A feminist songwriter explained equality in a way 'even our president can understand.'

One night in late 2016, singer, songwriter, and satirist Rachel Lark was performing her song "Free the Nipple," just like she had many times before. But something just didn't feel right.

"I just had to stop and say to the audience, 'Wow, guys, I'm sorry. If we just elected Trump, we are clearly not advanced enough as a society to be having that debate right now,'" she explains in an email.


The conversation about censorship of female versus male nipples — while undoubtedly important — seemed moot in the wake of the United States electing to the highest office a man who has openly joked about committing sexual assault.

If she was going to really make a difference with her music, Lark knew was going to have to break things down into even more basic terms.

Image by Rachel Lark/YouTube.

It doesn't get much simpler than the title of her newest song, punctuated with an exclamation mark for emphasis: "Women Are People!"

"Lately I've been concerned that the type of debate I'm trying to have around feminism is a little too complicated for the world we're living in," she says at the beginning of the video.

"So I thought I'd bring it right back down to basics, to a first-grade reading level, so even our president can understand."

In the video, she gathers a group of small children — and, pointedly, some grown men — and asks them some basic questions:

"Do you guys that think frogs are people?"

"Noooooo!" the kids shout.

"Do you think that Popsicles are people?"

"Nooooo!"

"But do you think that women are people?"

"Yeeeeah!" they all say.

See. Kids get it.

The lyrics are both absurdly obvious and, apparently, completely necessary at the same time.

"Women are people / Women are people / They have thoughts and feelings," Lark sings.

"Your mom — she's a person! / And your teacher — she's a person! / And little girls are people too."

"Nurses — they're people! / Even strippers — they're people! / No matter what it is they do."

"The song is an anthem for those of us who are sick of breaking down really obvious feminist causes to people who want to reverse progress rather than build on it," Lark says.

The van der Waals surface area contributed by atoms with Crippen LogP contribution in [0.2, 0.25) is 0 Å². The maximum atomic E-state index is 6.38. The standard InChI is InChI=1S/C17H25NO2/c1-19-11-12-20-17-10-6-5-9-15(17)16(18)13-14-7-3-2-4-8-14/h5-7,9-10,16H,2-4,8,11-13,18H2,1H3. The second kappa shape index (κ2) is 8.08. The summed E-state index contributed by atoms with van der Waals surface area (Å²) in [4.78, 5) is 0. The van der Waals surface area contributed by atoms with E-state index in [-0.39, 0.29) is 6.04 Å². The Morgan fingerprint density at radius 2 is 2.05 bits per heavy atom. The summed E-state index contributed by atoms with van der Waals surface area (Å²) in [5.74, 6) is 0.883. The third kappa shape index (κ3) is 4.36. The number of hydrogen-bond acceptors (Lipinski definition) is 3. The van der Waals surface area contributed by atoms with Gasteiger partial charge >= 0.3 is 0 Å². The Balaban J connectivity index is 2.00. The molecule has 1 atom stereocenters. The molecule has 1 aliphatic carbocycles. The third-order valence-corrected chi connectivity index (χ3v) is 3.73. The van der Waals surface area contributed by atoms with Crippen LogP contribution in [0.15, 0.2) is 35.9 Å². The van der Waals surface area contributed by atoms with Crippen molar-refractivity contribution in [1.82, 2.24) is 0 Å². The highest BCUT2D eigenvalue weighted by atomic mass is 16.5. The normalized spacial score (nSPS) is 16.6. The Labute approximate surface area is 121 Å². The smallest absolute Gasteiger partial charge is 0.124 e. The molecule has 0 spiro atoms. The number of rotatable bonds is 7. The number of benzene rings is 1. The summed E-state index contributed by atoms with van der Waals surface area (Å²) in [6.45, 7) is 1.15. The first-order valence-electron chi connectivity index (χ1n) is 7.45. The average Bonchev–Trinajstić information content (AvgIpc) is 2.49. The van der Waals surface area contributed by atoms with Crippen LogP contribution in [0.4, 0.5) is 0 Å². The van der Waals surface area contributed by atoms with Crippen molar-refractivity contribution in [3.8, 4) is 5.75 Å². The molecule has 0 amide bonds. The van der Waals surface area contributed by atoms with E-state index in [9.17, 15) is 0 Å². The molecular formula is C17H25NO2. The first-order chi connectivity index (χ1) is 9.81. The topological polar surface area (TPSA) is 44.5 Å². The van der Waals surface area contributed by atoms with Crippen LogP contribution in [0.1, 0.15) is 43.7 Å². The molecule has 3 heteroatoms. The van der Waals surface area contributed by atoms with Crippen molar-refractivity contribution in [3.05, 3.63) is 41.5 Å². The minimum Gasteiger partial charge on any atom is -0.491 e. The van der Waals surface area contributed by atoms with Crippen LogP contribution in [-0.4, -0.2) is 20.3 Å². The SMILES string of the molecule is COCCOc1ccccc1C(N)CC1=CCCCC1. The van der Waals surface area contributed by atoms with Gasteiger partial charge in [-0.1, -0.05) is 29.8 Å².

She adds that explaining incredibly elementary things like "Sexual harassment is bad" and "Birth control is health care" gets exhausting.

Maybe, just maybe, by going back to basics and making sure the whole world understands that yes, women are indeed people, everything else will fall in line.

Lark was especially impressed by the smarts and thoughtfulness of the kids she featured in the video.

Now if only the grown-ups would catch on.

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Frito-Lay

Did you know one in five families are unable to provide everyday essentials and food for their children? This summer was also the hungriest on record with one in four children not knowing where their next meal will come from – an increase from one in seven children prior to the pandemic. The effects of COVID-19 continue to be felt around the country and many people struggle to secure basic needs. Unemployment is at an all-time high and an alarming number of families face food insecurity, not only from the increased financial burdens but also because many students and families rely on schools for school meal programs and other daily essentials.

This school year is unlike any other. Frito-Lay knew the critical need to ensure children have enough food and resources to succeed. The company quickly pivoted to expand its partnership with Feed the Children, a leading nonprofit focused on alleviating childhood hunger, to create the "Building the Future Together" program to provide shelf-stable food to supplement more than a quarter-million meals and distribute 500,000 pantry staples, school supplies, snacks, books, hand sanitizer, and personal care items to schools in underserved communities.

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In 1945, the world had just endured the bloodiest war in history. World leaders were determined to not repeat the mistakes of the past. They wanted to build a better future, one free from the "scourge of war" so they signed the UN Charter — creating a global organization of nations that could deter and repel aggressors, mediate conflicts and broker armistices, and ensure collective progress.

Over the following 75 years, the UN played an essential role in preventing, mitigating or resolving conflicts all over the world. It faced new challenges and new threats — including the spread of nuclear weapons and other weapons of mass destruction, a Cold War and brutal civil wars, transnational terrorism and genocides. Today, the UN faces new tensions: shifting and more hostile geopolitics, digital weaponization, a global pandemic, and more.

This slideshow shows how the UN has worked to build peace and security around the world:

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Malians wait in line at a free clinic run by the UN Multidimensional Integrated Mission in Mali in 2014. Over their 75 year history, UN peacekeepers have deployed around the world in military and nonmilitary roles as they work towards human security and peace. Here's a look back at their history.

Photo credit: UN Photo/Marco Dormino

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